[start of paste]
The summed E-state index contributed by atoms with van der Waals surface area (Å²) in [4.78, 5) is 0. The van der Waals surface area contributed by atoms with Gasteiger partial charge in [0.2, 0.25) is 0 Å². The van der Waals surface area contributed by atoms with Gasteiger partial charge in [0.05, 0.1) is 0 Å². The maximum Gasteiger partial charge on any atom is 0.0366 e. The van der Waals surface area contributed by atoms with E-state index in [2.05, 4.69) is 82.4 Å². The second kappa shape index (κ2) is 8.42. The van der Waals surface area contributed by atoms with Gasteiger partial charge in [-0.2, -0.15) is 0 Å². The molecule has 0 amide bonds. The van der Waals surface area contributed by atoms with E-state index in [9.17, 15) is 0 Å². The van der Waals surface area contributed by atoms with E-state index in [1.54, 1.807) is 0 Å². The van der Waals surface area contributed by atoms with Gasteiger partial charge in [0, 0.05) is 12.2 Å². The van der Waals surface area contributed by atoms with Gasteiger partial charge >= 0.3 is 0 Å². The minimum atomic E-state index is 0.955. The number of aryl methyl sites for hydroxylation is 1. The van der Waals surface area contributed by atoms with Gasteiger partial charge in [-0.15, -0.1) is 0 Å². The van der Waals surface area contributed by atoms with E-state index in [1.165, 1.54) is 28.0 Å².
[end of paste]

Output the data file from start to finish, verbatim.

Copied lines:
The summed E-state index contributed by atoms with van der Waals surface area (Å²) in [4.78, 5) is 0. The van der Waals surface area contributed by atoms with Gasteiger partial charge in [0.2, 0.25) is 0 Å². The van der Waals surface area contributed by atoms with Gasteiger partial charge in [0.05, 0.1) is 0 Å². The maximum Gasteiger partial charge on any atom is 0.0366 e. The van der Waals surface area contributed by atoms with E-state index in [2.05, 4.69) is 82.4 Å². The second kappa shape index (κ2) is 8.42. The van der Waals surface area contributed by atoms with Gasteiger partial charge in [-0.2, -0.15) is 0 Å². The molecule has 0 amide bonds. The van der Waals surface area contributed by atoms with E-state index in [9.17, 15) is 0 Å². The van der Waals surface area contributed by atoms with E-state index in [1.54, 1.807) is 0 Å². The van der Waals surface area contributed by atoms with Gasteiger partial charge in [0, 0.05) is 12.2 Å². The van der Waals surface area contributed by atoms with Gasteiger partial charge >= 0.3 is 0 Å². The minimum atomic E-state index is 0.955. The number of aryl methyl sites for hydroxylation is 1. The van der Waals surface area contributed by atoms with Gasteiger partial charge in [-0.15, -0.1) is 0 Å². The van der Waals surface area contributed by atoms with E-state index in [1.165, 1.54) is 28.0 Å².